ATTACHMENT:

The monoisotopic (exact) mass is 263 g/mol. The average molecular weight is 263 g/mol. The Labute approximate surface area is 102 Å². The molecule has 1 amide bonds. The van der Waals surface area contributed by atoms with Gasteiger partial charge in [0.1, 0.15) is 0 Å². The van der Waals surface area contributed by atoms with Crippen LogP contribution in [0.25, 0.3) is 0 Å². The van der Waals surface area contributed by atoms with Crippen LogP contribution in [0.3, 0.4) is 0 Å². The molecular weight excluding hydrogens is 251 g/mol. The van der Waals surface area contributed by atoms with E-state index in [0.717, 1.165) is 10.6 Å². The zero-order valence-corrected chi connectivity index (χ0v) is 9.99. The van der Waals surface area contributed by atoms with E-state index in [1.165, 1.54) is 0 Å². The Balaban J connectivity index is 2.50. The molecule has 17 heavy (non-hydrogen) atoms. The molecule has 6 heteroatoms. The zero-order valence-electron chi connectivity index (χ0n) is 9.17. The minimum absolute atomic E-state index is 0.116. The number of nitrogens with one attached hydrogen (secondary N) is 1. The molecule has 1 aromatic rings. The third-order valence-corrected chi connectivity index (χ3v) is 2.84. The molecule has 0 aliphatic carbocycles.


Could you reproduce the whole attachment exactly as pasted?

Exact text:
The monoisotopic (exact) mass is 263 g/mol. The average molecular weight is 263 g/mol. The Labute approximate surface area is 102 Å². The molecule has 1 amide bonds. The van der Waals surface area contributed by atoms with Gasteiger partial charge in [0.1, 0.15) is 0 Å². The van der Waals surface area contributed by atoms with Crippen LogP contribution in [0.25, 0.3) is 0 Å². The van der Waals surface area contributed by atoms with Crippen LogP contribution in [0.3, 0.4) is 0 Å². The molecular weight excluding hydrogens is 251 g/mol. The van der Waals surface area contributed by atoms with E-state index in [0.717, 1.165) is 10.6 Å². The zero-order valence-corrected chi connectivity index (χ0v) is 9.99. The van der Waals surface area contributed by atoms with E-state index in [1.165, 1.54) is 0 Å². The Balaban J connectivity index is 2.50. The molecule has 17 heavy (non-hydrogen) atoms. The molecule has 6 heteroatoms. The zero-order valence-electron chi connectivity index (χ0n) is 9.17. The minimum absolute atomic E-state index is 0.116. The number of nitrogens with one attached hydrogen (secondary N) is 1. The molecule has 1 aromatic rings. The third-order valence-corrected chi connectivity index (χ3v) is 2.84. The molecule has 0 aliphatic carbocycles.